Even skin care product junkies can have a difficult time distinguishing between hydrating the skin and moisturizing the skin. It seems simple: dehydrated skin is lacking water (hydration), while dry skin lacks moisture (oil, for lack of a better term).
But the difference between dehydrated skin and dry skin can be a bit more tricky. Dry skin (a deficit in oil) is a skin type, meaning you’re born with a tendency toward your skin being dry. You likely notice that the skin all over your body is dry: face, hands, scalp, legs, etc. If you have dry skin, you’ll notice that your skin will “soak up” lotions and creams pretty quickly.
Dehydrated skin can happen to anyone – including those with dry skin. When your skin lacks sufficient water, it’s dehydrated and needs hydration. But while getting plenty of fluids through your diet (via drinking water, fruits, vegetables, etc) is important, your skin is pretty much the last organ to benefit from the water you ingest – after all, that water is important for all of your bodily functions. That’s why topical hydration and moisturization are so important.
The delicate balance of moisturizing and hydrating
A moisturizer is important for all skin types, whether skin is oily, normal, or dry – these factors may simply influence what type of moisturizer you need. Skin loses moisture for a variety of reasons: as skin ages, it is less efficient at retaining moisture; and environmental factors such as sun exposure and pollution can upset skin’s delicate moisture balance.
To complicate things further, if your skin is dehydrated, it may compensate by producing more oil – which can lead to irritation and breakouts. Plus, that extra oil still won’t solve the underlying problem – lack of proper hydration.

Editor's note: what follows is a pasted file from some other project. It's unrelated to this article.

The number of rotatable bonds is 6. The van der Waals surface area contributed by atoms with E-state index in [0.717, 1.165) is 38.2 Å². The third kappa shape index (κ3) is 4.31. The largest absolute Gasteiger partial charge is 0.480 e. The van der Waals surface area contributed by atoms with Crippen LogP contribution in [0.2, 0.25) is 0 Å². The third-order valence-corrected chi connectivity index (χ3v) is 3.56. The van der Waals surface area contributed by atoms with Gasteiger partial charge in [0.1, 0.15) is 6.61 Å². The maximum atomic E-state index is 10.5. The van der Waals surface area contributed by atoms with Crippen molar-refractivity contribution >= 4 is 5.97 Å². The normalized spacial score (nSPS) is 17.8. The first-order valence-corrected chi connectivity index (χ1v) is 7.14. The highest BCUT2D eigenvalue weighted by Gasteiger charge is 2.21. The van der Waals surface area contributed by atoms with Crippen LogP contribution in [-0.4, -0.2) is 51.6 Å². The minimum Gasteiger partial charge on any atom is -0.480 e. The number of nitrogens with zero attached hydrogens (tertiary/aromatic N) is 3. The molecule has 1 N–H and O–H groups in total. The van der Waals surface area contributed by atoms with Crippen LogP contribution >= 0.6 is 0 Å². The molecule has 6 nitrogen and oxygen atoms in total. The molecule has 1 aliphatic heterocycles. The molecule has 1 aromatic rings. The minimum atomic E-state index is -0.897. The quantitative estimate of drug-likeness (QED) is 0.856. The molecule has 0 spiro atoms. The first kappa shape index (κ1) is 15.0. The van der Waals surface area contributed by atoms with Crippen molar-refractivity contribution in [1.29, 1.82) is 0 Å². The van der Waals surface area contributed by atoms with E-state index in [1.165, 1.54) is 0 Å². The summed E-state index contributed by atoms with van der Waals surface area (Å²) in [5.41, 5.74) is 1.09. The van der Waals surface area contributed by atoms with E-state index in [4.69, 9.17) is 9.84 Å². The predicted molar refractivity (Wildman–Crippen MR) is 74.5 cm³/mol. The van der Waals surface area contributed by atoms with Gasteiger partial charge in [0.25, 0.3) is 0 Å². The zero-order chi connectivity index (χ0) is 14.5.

How can you keep moisture and hydration in check?
While drinking water won’t miraculously plump up your skin and solve all of your hydration/moisture problems, it is an important piece of the puzzle. Making sure you’re consuming enough water to keep your skin – and all or your bodily systems – operating efficiently is an important part of your overall health.
And topical treatments are important as well – and a balance of humectants, emollients, and occlusive agents can go a long way to keeping your skin both moisturized and hydrated properly.
Humectants attract water from the inner layers of the skin to the outer layers of the skin. They also work by attracting and retaining moisture from the air.
Emollients reduce evaporation and provide a protective barrier to the skin – helping to keep skin soft and smooth. Emollients commonly used in skin care include: olive oil, shea butter, mineral oil, lanolin, coconut oil, almond oil, argan oil, sesame oils, jojoba, and other plant oils.
Occlusive agents work like emollients to increase skin moisture by creating a barrier against moisture loss. Occlusives are usually “heavier” – but are generally balanced out with other emollients and humectants. Some common occlusive agents found in skin care are: lanolin, zinc oxide, oils, and waxes. Since occlusive agents do tend to be heavier, they can clog pores and/or feel waxy or greasy on the skin.